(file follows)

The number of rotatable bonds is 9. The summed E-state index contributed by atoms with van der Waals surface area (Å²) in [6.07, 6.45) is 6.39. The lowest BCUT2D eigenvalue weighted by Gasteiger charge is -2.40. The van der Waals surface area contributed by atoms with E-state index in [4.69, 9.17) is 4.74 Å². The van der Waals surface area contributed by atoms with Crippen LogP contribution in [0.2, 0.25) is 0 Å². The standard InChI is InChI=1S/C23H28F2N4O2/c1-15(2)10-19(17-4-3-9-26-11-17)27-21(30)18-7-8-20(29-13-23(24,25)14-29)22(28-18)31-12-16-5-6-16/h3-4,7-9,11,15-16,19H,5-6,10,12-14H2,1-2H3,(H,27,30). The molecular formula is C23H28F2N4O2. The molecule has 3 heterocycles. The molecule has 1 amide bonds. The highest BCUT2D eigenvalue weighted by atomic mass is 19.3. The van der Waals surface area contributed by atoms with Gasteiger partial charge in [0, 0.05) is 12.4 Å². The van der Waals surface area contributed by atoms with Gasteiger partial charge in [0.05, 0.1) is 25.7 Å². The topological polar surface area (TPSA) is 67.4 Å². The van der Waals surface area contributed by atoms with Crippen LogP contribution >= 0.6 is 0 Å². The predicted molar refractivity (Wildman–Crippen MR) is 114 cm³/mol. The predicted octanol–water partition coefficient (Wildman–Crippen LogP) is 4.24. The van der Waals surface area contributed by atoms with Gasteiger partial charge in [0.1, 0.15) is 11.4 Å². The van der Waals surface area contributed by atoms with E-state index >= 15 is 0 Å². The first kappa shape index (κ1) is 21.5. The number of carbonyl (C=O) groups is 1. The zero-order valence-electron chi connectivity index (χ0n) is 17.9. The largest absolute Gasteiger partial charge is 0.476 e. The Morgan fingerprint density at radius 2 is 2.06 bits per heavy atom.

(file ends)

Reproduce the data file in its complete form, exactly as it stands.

The number of rotatable bonds is 9. The summed E-state index contributed by atoms with van der Waals surface area (Å²) in [6.07, 6.45) is 6.39. The lowest BCUT2D eigenvalue weighted by Gasteiger charge is -2.40. The van der Waals surface area contributed by atoms with E-state index in [4.69, 9.17) is 4.74 Å². The van der Waals surface area contributed by atoms with Crippen LogP contribution in [0.2, 0.25) is 0 Å². The standard InChI is InChI=1S/C23H28F2N4O2/c1-15(2)10-19(17-4-3-9-26-11-17)27-21(30)18-7-8-20(29-13-23(24,25)14-29)22(28-18)31-12-16-5-6-16/h3-4,7-9,11,15-16,19H,5-6,10,12-14H2,1-2H3,(H,27,30). The molecular formula is C23H28F2N4O2. The molecule has 3 heterocycles. The molecule has 1 amide bonds. The highest BCUT2D eigenvalue weighted by atomic mass is 19.3. The van der Waals surface area contributed by atoms with Gasteiger partial charge in [0, 0.05) is 12.4 Å². The van der Waals surface area contributed by atoms with Gasteiger partial charge in [0.05, 0.1) is 25.7 Å². The topological polar surface area (TPSA) is 67.4 Å². The van der Waals surface area contributed by atoms with Crippen LogP contribution >= 0.6 is 0 Å². The predicted molar refractivity (Wildman–Crippen MR) is 114 cm³/mol. The predicted octanol–water partition coefficient (Wildman–Crippen LogP) is 4.24. The van der Waals surface area contributed by atoms with Gasteiger partial charge in [0.1, 0.15) is 11.4 Å². The van der Waals surface area contributed by atoms with E-state index >= 15 is 0 Å². The first kappa shape index (κ1) is 21.5. The number of carbonyl (C=O) groups is 1. The zero-order valence-electron chi connectivity index (χ0n) is 17.9. The largest absolute Gasteiger partial charge is 0.476 e. The Morgan fingerprint density at radius 2 is 2.06 bits per heavy atom.